Asian people may demand more social welfare or greater redistributive expenditure because they are currently faced with problems of growing economic inequality and a state of social development that is lagging far behind its state of economic development. However, they do not seem to be in favor of demanding more welfare expenditure. This paper investigates how individual attitudes toward redistribution are shaped by focusing on institutional dependency and social preference to address this paradoxical issue. First, we show that social preferences are more relevant to redistribution preference than self-interested motives in Asian socio-economies. We also argue that a synergy between trustworthy individuals and a social preference space could work, leading to a stronger preference for redistribution. However, for the second, we show that the degree to which redistribution preference is associated with social preferences could be lowered as the market space is liberalized: in other words, a social preference space contracts. As a result, we cannot expect a synergy between a social preference space and trustworthy individuals to work, leading to a paradoxical situation, i.e., Asian people refrain from demanding that the government should undertake more redistributive expenditure despite their exacerbating income inequality, caused by the expansion of a liberal type of market space.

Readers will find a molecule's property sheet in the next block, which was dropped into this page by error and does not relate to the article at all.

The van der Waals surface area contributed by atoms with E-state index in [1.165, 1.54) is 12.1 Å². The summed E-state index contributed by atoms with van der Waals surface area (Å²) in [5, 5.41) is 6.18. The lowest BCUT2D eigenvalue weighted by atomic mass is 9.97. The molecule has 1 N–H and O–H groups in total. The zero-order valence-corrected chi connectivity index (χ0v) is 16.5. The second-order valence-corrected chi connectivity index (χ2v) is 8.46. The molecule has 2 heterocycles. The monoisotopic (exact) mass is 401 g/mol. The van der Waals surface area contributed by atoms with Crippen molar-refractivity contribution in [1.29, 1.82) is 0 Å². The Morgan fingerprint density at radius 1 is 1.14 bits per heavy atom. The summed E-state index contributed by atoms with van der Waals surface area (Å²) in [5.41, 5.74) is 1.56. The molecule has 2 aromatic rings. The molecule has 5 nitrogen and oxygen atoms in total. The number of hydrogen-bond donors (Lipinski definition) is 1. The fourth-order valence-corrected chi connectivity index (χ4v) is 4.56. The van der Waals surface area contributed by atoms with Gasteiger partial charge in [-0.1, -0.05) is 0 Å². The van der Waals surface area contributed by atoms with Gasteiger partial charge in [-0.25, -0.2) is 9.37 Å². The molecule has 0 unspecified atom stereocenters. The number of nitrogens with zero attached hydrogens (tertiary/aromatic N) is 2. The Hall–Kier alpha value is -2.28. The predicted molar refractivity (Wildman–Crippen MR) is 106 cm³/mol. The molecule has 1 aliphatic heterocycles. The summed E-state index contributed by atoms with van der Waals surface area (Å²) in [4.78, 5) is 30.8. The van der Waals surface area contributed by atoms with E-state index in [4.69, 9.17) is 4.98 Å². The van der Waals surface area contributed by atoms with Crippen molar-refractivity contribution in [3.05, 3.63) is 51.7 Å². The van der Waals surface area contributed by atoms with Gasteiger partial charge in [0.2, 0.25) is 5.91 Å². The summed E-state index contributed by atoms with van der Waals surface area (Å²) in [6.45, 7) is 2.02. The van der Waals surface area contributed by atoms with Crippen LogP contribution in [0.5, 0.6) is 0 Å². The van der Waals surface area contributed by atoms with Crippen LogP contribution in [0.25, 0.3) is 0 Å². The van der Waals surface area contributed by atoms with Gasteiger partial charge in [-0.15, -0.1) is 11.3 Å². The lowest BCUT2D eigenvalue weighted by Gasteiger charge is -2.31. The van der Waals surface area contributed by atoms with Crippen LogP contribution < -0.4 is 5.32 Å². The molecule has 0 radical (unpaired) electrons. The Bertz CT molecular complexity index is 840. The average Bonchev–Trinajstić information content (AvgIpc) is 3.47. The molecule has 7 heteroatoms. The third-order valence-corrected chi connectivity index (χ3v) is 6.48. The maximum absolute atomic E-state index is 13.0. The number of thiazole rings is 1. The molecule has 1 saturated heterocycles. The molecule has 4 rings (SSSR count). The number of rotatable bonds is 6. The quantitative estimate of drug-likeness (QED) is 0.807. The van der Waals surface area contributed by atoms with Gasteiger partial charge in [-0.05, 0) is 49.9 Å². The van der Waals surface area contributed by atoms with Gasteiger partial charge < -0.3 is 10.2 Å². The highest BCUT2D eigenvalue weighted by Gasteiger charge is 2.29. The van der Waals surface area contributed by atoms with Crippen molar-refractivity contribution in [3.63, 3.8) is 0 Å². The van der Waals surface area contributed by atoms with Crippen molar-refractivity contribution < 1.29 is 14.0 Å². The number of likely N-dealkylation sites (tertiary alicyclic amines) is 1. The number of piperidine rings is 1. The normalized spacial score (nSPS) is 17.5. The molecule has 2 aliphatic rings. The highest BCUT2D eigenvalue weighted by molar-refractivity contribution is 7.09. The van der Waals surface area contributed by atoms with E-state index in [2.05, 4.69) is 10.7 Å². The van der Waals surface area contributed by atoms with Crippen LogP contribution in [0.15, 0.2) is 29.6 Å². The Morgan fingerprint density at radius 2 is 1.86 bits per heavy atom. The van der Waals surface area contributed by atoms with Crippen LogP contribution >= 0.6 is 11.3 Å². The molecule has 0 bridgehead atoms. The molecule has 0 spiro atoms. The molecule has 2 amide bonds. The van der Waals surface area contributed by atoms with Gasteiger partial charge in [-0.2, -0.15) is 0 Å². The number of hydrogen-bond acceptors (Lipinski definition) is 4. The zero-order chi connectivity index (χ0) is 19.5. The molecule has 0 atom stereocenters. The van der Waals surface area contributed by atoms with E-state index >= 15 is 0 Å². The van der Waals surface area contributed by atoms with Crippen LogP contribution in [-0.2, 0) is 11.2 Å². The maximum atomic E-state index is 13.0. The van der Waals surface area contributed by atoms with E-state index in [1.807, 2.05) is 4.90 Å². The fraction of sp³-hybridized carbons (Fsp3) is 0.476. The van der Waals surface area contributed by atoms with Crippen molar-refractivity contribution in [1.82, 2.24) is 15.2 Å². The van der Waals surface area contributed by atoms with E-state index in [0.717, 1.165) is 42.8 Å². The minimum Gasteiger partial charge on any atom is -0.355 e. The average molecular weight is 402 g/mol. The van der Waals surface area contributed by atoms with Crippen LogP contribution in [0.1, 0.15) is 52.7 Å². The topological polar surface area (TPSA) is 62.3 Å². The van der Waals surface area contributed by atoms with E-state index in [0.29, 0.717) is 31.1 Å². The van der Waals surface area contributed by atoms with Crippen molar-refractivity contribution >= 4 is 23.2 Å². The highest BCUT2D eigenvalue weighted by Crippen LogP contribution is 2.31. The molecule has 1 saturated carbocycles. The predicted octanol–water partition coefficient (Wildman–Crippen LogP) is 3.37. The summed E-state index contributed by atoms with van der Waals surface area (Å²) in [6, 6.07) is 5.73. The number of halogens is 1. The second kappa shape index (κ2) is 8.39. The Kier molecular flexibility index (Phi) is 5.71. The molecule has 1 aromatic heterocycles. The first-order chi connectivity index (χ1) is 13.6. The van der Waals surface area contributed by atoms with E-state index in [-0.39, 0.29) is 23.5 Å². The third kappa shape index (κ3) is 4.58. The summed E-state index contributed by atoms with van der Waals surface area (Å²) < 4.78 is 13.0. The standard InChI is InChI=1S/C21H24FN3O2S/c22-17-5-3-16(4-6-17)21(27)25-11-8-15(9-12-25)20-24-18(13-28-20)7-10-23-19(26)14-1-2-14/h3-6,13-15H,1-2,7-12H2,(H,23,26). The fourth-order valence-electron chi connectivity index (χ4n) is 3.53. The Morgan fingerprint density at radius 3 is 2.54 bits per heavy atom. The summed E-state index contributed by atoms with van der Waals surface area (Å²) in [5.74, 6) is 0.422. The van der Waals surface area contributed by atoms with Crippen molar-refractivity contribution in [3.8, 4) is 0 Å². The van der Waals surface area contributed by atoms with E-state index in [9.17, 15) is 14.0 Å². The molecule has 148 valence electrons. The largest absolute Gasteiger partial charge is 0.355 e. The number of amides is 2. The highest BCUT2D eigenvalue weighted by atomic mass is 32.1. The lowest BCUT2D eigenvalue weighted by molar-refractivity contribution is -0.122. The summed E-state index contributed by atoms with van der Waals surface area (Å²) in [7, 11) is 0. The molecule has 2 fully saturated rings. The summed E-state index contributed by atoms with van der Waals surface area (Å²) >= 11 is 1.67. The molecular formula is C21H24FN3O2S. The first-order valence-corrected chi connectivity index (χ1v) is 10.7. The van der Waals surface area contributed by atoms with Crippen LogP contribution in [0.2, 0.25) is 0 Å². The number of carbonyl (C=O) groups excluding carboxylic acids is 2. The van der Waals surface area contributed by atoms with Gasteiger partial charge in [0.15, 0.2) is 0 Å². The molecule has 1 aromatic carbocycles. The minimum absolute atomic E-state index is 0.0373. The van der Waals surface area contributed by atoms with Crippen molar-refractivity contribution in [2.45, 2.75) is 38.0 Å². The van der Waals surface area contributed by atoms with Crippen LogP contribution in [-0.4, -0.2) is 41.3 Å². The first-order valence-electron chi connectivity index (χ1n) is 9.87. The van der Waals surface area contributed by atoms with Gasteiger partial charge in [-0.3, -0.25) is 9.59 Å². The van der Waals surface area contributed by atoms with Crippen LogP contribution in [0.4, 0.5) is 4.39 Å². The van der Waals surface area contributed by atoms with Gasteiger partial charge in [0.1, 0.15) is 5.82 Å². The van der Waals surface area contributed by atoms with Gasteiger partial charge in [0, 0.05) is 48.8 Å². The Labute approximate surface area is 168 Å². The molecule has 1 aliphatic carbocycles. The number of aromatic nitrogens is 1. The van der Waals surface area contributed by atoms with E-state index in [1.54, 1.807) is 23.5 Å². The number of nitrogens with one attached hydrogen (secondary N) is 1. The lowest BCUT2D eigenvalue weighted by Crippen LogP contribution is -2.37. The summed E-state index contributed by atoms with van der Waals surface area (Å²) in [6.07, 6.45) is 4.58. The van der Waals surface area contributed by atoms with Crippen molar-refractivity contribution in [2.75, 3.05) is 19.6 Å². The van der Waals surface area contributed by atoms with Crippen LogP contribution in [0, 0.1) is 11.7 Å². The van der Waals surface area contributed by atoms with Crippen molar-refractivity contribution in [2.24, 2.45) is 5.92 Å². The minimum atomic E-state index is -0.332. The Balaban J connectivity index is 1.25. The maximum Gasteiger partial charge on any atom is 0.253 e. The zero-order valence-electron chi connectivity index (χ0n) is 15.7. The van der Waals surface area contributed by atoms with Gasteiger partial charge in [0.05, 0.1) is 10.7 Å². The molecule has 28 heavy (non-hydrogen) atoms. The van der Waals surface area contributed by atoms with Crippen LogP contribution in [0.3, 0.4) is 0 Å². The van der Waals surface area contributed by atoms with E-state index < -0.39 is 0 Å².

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Tohyama, H. How does a liberalizing market influence a synergy between redistribution preference and social preferences in Asian socio-economies?. Evolut Inst Econ Rev 16, 455–477 (2019). https://doi.org/10.1007/s40844-019-00139-z
- Government expenditure and welfare programs
- Comparative studies
- Redistribution preference
- Social preference